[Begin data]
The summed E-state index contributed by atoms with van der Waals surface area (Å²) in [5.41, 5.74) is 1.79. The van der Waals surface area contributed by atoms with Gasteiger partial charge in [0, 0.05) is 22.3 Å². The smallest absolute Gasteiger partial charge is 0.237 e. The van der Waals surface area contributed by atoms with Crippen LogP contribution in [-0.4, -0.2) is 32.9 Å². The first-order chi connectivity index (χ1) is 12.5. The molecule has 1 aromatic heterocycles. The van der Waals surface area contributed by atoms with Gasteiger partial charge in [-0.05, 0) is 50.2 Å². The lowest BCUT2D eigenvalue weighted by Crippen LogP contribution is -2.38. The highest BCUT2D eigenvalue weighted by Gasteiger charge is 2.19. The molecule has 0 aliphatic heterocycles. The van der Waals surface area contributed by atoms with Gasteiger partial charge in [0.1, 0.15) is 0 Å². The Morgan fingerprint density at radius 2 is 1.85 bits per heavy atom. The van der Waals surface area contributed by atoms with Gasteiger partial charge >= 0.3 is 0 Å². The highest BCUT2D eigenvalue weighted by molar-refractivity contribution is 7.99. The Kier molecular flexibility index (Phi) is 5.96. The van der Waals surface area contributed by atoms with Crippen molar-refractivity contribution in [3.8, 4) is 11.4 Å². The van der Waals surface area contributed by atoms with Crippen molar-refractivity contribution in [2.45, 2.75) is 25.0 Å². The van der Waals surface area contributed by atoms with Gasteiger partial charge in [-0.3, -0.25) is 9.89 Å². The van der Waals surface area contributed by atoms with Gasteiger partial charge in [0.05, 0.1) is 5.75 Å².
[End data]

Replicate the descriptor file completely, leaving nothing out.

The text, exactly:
The summed E-state index contributed by atoms with van der Waals surface area (Å²) in [5.41, 5.74) is 1.79. The van der Waals surface area contributed by atoms with Gasteiger partial charge in [0, 0.05) is 22.3 Å². The smallest absolute Gasteiger partial charge is 0.237 e. The van der Waals surface area contributed by atoms with Crippen LogP contribution in [-0.4, -0.2) is 32.9 Å². The first-order chi connectivity index (χ1) is 12.5. The molecule has 1 aromatic heterocycles. The van der Waals surface area contributed by atoms with Gasteiger partial charge in [-0.05, 0) is 50.2 Å². The lowest BCUT2D eigenvalue weighted by Crippen LogP contribution is -2.38. The highest BCUT2D eigenvalue weighted by Gasteiger charge is 2.19. The molecule has 0 aliphatic heterocycles. The van der Waals surface area contributed by atoms with Gasteiger partial charge in [0.1, 0.15) is 0 Å². The Morgan fingerprint density at radius 2 is 1.85 bits per heavy atom. The van der Waals surface area contributed by atoms with Gasteiger partial charge >= 0.3 is 0 Å². The highest BCUT2D eigenvalue weighted by molar-refractivity contribution is 7.99. The Kier molecular flexibility index (Phi) is 5.96. The van der Waals surface area contributed by atoms with Crippen molar-refractivity contribution in [3.8, 4) is 11.4 Å². The van der Waals surface area contributed by atoms with Crippen molar-refractivity contribution in [2.45, 2.75) is 25.0 Å². The van der Waals surface area contributed by atoms with Gasteiger partial charge in [-0.3, -0.25) is 9.89 Å². The van der Waals surface area contributed by atoms with Gasteiger partial charge in [0.05, 0.1) is 5.75 Å².